Most people living with HIV now have a normal life expectancy as a consequence of effective antiretroviral treatment, and viral suppression with modern therapies has been shown to have a beneficial effect on liver health.
Liver disease remains a leading cause of serious illness and death in people with HIV. Much of this can be attributed to co-infection with HCV and/or hepatitis B virus (HBV), or problematic alcohol use. It is well known that older, and now little used, antiretrovirals can cause liver toxicities. The drugs especially associated with liver damage include unboosted protease inhibitors and certain nucleoside reverse transcriptase inhibitors (NRTIs), including didanosine, zidovudine and stavudine (d4T).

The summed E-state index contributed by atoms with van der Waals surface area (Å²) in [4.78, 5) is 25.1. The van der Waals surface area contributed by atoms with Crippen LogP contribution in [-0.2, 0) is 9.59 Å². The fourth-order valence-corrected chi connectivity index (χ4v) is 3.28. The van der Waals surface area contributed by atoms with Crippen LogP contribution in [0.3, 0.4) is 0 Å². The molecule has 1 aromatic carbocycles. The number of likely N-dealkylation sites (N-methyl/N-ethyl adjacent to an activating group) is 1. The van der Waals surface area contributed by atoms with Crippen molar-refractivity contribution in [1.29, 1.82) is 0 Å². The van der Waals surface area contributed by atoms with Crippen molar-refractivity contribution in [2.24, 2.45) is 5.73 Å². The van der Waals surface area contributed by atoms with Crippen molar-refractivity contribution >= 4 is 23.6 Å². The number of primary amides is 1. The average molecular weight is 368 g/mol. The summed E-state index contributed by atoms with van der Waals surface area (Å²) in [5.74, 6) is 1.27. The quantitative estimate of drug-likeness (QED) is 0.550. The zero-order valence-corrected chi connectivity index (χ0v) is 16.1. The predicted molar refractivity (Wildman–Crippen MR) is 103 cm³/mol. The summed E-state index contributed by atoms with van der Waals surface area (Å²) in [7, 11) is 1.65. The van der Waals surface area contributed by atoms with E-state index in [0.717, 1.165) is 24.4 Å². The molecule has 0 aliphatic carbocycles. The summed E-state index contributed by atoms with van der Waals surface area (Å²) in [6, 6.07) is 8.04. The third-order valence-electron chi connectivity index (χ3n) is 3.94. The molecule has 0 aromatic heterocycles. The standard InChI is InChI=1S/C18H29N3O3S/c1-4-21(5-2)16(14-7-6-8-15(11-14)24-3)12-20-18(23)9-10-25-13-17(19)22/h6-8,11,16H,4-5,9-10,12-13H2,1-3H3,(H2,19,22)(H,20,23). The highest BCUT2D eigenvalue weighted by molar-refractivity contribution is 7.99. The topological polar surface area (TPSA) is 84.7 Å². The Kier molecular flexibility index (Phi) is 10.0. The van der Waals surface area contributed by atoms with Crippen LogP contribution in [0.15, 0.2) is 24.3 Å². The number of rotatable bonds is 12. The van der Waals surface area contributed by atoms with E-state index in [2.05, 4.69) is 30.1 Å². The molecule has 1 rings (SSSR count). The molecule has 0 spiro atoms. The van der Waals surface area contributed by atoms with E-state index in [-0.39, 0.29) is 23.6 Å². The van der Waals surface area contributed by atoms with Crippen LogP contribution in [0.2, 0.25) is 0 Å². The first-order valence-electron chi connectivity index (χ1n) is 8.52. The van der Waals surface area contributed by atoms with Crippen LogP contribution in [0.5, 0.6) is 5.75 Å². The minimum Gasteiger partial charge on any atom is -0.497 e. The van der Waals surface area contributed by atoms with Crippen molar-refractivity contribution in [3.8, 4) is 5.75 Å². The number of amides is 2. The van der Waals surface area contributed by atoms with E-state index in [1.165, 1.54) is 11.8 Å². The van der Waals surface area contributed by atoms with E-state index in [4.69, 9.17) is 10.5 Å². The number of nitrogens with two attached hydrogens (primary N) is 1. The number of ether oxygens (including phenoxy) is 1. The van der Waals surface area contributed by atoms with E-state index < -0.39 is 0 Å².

A history of treatment with some older antiretroviral drugs can have a lasting negative impact on liver health, German researchers report in PLOS One. They found that although co-infection with hepatitis C virus (HCV) was the strongest risk factor for liver damage, treatment with didanosine (ddI) and zidovudine (AZT) was also associated with significant liver fibrosis or cirrhosis. Neither of these drugs is now used in routine HIV care, and the study found strong evidence that viral suppression with antiretroviral therapy halved the risk of liver fibrosis in those previously exposed to the drugs.